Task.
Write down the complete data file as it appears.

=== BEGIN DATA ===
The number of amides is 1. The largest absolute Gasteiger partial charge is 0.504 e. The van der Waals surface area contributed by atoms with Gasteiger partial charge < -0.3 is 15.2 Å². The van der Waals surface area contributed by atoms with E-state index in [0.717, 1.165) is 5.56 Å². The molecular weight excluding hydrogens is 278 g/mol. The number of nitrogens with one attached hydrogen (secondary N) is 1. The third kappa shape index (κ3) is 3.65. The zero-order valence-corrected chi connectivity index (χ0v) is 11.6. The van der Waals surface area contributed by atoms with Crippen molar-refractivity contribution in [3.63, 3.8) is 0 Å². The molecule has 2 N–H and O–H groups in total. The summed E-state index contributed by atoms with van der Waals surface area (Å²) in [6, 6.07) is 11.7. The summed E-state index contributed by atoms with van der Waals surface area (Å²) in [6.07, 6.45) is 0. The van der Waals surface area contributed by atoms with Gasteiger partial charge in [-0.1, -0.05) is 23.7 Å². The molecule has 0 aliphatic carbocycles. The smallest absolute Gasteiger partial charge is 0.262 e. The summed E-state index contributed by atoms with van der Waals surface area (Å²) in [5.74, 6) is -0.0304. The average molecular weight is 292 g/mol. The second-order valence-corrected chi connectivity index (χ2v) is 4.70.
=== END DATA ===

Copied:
The number of amides is 1. The largest absolute Gasteiger partial charge is 0.504 e. The van der Waals surface area contributed by atoms with Gasteiger partial charge < -0.3 is 15.2 Å². The van der Waals surface area contributed by atoms with E-state index in [0.717, 1.165) is 5.56 Å². The molecular weight excluding hydrogens is 278 g/mol. The number of nitrogens with one attached hydrogen (secondary N) is 1. The third kappa shape index (κ3) is 3.65. The zero-order valence-corrected chi connectivity index (χ0v) is 11.6. The van der Waals surface area contributed by atoms with Crippen molar-refractivity contribution in [3.63, 3.8) is 0 Å². The molecule has 2 N–H and O–H groups in total. The summed E-state index contributed by atoms with van der Waals surface area (Å²) in [6, 6.07) is 11.7. The summed E-state index contributed by atoms with van der Waals surface area (Å²) in [6.07, 6.45) is 0. The van der Waals surface area contributed by atoms with Gasteiger partial charge in [-0.1, -0.05) is 23.7 Å². The molecule has 0 aliphatic carbocycles. The smallest absolute Gasteiger partial charge is 0.262 e. The summed E-state index contributed by atoms with van der Waals surface area (Å²) in [5.74, 6) is -0.0304. The average molecular weight is 292 g/mol. The second-order valence-corrected chi connectivity index (χ2v) is 4.70.